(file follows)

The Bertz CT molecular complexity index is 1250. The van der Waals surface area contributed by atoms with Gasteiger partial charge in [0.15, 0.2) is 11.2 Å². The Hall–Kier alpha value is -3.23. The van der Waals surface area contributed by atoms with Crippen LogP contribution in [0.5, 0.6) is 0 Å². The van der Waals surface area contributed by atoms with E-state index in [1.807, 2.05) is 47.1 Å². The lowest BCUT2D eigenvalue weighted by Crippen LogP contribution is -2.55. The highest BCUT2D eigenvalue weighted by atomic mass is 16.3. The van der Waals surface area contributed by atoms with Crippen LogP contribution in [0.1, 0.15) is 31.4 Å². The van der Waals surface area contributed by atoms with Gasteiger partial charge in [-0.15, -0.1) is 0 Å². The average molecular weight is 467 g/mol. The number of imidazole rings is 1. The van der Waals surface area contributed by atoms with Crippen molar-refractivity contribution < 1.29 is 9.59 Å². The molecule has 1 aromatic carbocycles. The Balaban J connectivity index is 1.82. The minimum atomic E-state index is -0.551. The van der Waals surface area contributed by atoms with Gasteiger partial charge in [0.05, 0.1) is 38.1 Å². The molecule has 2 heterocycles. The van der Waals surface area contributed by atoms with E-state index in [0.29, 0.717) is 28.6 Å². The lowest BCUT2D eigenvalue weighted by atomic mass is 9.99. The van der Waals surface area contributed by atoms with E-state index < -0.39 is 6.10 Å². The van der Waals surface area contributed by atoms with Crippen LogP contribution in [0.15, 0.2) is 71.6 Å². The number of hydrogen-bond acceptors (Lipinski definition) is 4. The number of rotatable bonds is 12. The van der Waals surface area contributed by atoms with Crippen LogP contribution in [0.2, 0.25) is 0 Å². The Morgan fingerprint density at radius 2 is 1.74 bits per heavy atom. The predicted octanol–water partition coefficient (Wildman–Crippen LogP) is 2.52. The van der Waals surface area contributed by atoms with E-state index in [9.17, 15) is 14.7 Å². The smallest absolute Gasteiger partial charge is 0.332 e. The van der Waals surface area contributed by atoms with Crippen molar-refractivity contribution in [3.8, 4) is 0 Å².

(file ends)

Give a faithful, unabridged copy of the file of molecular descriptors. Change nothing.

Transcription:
The Bertz CT molecular complexity index is 1250. The van der Waals surface area contributed by atoms with Gasteiger partial charge in [0.15, 0.2) is 11.2 Å². The Hall–Kier alpha value is -3.23. The van der Waals surface area contributed by atoms with Crippen LogP contribution in [0.5, 0.6) is 0 Å². The van der Waals surface area contributed by atoms with E-state index in [1.807, 2.05) is 47.1 Å². The lowest BCUT2D eigenvalue weighted by Crippen LogP contribution is -2.55. The highest BCUT2D eigenvalue weighted by atomic mass is 16.3. The van der Waals surface area contributed by atoms with Crippen LogP contribution in [0.1, 0.15) is 31.4 Å². The van der Waals surface area contributed by atoms with Gasteiger partial charge in [-0.15, -0.1) is 0 Å². The average molecular weight is 467 g/mol. The number of imidazole rings is 1. The van der Waals surface area contributed by atoms with Crippen molar-refractivity contribution < 1.29 is 9.59 Å². The molecule has 1 aromatic carbocycles. The Balaban J connectivity index is 1.82. The minimum atomic E-state index is -0.551. The van der Waals surface area contributed by atoms with Gasteiger partial charge in [0.05, 0.1) is 38.1 Å². The molecule has 2 heterocycles. The van der Waals surface area contributed by atoms with E-state index in [0.29, 0.717) is 28.6 Å². The lowest BCUT2D eigenvalue weighted by atomic mass is 9.99. The van der Waals surface area contributed by atoms with E-state index < -0.39 is 6.10 Å². The van der Waals surface area contributed by atoms with Crippen LogP contribution in [0.15, 0.2) is 71.6 Å². The number of hydrogen-bond acceptors (Lipinski definition) is 4. The number of rotatable bonds is 12. The van der Waals surface area contributed by atoms with Crippen LogP contribution in [0.2, 0.25) is 0 Å². The Morgan fingerprint density at radius 2 is 1.74 bits per heavy atom. The predicted octanol–water partition coefficient (Wildman–Crippen LogP) is 2.52. The van der Waals surface area contributed by atoms with E-state index in [9.17, 15) is 14.7 Å². The smallest absolute Gasteiger partial charge is 0.332 e. The van der Waals surface area contributed by atoms with Crippen molar-refractivity contribution in [3.8, 4) is 0 Å².